Accompanying this carnival of insanity is of course the ubiquitous 'drink'. Beer gardens which had hitherto played host to nothing but hardy smokers are now bristling cauldrons of drunken reverie as afternoon beverages turn into days on the lash, all fuelled by the blazing sun. But this self contained environment is just the tip of the iceberg, all around the country local parks, fields, avenues, estates, beaches and open spaces of any shape, size or form are awash with topless youths (and some not so youthful) hosting impromptu outdoor shindigs with not a care in the world. Music is provided by whatever means necessary and for once the neighbours aren't compelled to bring complaint such is the feeling of togetherness brought about by the tropical temperature. Untold criminal offences are committed in broad daylight but passing police officers choose to look kindly upon the young ne'er do wells seeing as it's 'a nice day and all'. Fights break out, vomit is spewed, cherries are popped, tears are shed and everyone has splendid fun until it's time to limp home for a night of restless writhing beneath blankets that are far too warm under the circumstances.


Suddenly you can't move for whinging people. Not just the elderly and the goths either, everybody is complaining about the heat and how they can't cope with it anymore. The bonhomie of the previous few days is forgotten as we seek solace by any means possible, grown men hold ridiculous miniature fans to their faces and any outdoor space offering a modicum of shade is snapped up vigorously. We're now content to enjoy the sun but only from afar thank you very much. The government issuing warnings over reservoir levels is the final straw for some, they now have a justified reason to want that odious ball of fire to scuttle off to wherever it came from and aren't afraid to voice their concerns. It doesn't take long before we become a nation on red alert. Scenes of scorched earth with nothing but dying crops are aired on the news as a tearful farmer lambasts the Gods and their cursed weather. Supermarkets tell of record spring water sales as waterworks become increasingly unpredictable in households all around the country not helping the already less than fragrant ambience of many abodes. Where will it end we think, damn you global warming and your devious ways we never asked for this!!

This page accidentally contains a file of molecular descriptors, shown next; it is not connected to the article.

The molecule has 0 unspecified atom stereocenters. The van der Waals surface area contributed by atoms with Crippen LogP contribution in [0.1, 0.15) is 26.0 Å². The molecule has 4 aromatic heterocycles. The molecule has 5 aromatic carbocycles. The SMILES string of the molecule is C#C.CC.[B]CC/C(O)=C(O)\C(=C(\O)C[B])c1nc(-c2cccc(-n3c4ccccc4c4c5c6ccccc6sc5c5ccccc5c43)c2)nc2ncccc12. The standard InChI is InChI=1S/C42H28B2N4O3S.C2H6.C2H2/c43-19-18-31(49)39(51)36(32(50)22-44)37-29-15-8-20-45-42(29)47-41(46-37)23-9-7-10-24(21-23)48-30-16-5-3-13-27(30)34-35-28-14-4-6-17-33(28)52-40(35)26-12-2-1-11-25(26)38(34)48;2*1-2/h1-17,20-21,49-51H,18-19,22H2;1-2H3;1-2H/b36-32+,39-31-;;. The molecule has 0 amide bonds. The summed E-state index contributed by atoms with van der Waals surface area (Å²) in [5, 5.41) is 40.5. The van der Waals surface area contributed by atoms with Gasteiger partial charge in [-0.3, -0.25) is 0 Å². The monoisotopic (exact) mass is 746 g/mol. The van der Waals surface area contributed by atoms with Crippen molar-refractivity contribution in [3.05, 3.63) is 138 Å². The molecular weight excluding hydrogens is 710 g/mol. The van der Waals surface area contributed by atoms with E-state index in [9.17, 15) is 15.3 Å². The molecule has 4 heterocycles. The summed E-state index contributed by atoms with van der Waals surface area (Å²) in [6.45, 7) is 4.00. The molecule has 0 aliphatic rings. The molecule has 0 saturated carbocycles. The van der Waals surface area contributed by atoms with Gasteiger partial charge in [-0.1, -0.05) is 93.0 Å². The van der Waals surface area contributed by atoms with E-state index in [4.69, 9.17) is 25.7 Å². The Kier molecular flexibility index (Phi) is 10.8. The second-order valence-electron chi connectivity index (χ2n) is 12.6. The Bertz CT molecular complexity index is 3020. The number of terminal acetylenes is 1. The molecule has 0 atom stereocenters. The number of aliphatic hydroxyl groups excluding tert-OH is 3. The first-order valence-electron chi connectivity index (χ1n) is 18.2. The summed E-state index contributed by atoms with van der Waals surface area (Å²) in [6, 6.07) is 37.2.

Then just as quickly as it arrived it's gone. You wake up one morning and instead of pitter pattering around the house in a state of undress you notice a slight chill in the air and rush to put on a tshirt. You look out the window and there's these strange yet slightly familiar fluffy objects in the sky obstructing the source of all this commotion just like they're supposed to. You reach into a sock drawer that hasn't seen the light of day for aeons and pull on a lovely woolen pair with relish as your flip flops lie neglected in the corner. It's all over, we've had our fun now things can return to normality. We had a lovely time we really did and look at how brown we all are, I did get roasted at first but sure it was worth it in the end. That was some session we had that Friday, great craic, can't beat slugging a few flagons on a sunny afternoon, ah the memories. Wouldn't want it to get that hot again though, feckin scorching it was how did we manage at all. Thank God for the nice predictable Irish weather and it's cuddly little clouds and cooling minor showers, we wouldn't change it for the world.

A week or so passes, it's the middle of August and the weather is typically Irish, grey, occasionally warm but thoroughly depressing. As you enter your local post office you hear someone speaking to the teller “This weather is a bloody joke isn't it, are we going to get a summer at all this year”.